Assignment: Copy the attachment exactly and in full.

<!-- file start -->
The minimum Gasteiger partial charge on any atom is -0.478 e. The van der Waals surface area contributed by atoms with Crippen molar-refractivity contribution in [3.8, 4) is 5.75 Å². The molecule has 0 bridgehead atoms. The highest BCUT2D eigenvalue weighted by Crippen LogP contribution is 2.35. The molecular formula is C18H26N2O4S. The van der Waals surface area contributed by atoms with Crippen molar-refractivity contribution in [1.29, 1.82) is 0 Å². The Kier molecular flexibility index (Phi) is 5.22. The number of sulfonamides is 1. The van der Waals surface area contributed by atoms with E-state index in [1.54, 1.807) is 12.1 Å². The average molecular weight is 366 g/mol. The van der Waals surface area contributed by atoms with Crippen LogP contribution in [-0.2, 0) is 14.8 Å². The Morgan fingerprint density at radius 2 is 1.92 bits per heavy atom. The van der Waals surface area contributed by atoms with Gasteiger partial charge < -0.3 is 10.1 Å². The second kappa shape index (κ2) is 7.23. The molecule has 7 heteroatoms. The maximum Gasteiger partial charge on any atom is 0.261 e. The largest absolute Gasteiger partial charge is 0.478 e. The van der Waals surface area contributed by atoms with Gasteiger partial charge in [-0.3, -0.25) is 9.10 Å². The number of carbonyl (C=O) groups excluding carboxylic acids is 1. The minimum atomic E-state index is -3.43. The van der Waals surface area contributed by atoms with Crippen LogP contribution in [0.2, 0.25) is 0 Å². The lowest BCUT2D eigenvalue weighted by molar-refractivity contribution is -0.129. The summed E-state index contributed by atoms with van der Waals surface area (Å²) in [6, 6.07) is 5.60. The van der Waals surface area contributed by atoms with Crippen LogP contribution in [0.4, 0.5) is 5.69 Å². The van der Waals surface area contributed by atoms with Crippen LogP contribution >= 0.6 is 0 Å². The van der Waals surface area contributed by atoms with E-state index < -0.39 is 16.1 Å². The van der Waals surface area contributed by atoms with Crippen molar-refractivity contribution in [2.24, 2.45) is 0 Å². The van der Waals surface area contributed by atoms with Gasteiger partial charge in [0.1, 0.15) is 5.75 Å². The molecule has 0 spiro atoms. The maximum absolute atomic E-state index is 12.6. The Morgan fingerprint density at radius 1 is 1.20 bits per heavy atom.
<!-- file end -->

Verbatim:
The minimum Gasteiger partial charge on any atom is -0.478 e. The van der Waals surface area contributed by atoms with Crippen molar-refractivity contribution in [3.8, 4) is 5.75 Å². The molecule has 0 bridgehead atoms. The highest BCUT2D eigenvalue weighted by Crippen LogP contribution is 2.35. The molecular formula is C18H26N2O4S. The van der Waals surface area contributed by atoms with Crippen molar-refractivity contribution in [1.29, 1.82) is 0 Å². The Kier molecular flexibility index (Phi) is 5.22. The number of sulfonamides is 1. The van der Waals surface area contributed by atoms with E-state index in [1.54, 1.807) is 12.1 Å². The average molecular weight is 366 g/mol. The van der Waals surface area contributed by atoms with Crippen LogP contribution in [-0.2, 0) is 14.8 Å². The Morgan fingerprint density at radius 2 is 1.92 bits per heavy atom. The van der Waals surface area contributed by atoms with Gasteiger partial charge < -0.3 is 10.1 Å². The second kappa shape index (κ2) is 7.23. The molecule has 7 heteroatoms. The maximum Gasteiger partial charge on any atom is 0.261 e. The largest absolute Gasteiger partial charge is 0.478 e. The van der Waals surface area contributed by atoms with Gasteiger partial charge in [-0.3, -0.25) is 9.10 Å². The number of carbonyl (C=O) groups excluding carboxylic acids is 1. The minimum atomic E-state index is -3.43. The van der Waals surface area contributed by atoms with Crippen LogP contribution in [0.2, 0.25) is 0 Å². The lowest BCUT2D eigenvalue weighted by molar-refractivity contribution is -0.129. The summed E-state index contributed by atoms with van der Waals surface area (Å²) in [6, 6.07) is 5.60. The van der Waals surface area contributed by atoms with Crippen LogP contribution in [0.4, 0.5) is 5.69 Å². The van der Waals surface area contributed by atoms with Crippen LogP contribution >= 0.6 is 0 Å². The van der Waals surface area contributed by atoms with E-state index < -0.39 is 16.1 Å². The van der Waals surface area contributed by atoms with Crippen molar-refractivity contribution in [2.24, 2.45) is 0 Å². The van der Waals surface area contributed by atoms with Gasteiger partial charge in [0.1, 0.15) is 5.75 Å². The molecule has 0 spiro atoms. The maximum absolute atomic E-state index is 12.6. The Morgan fingerprint density at radius 1 is 1.20 bits per heavy atom.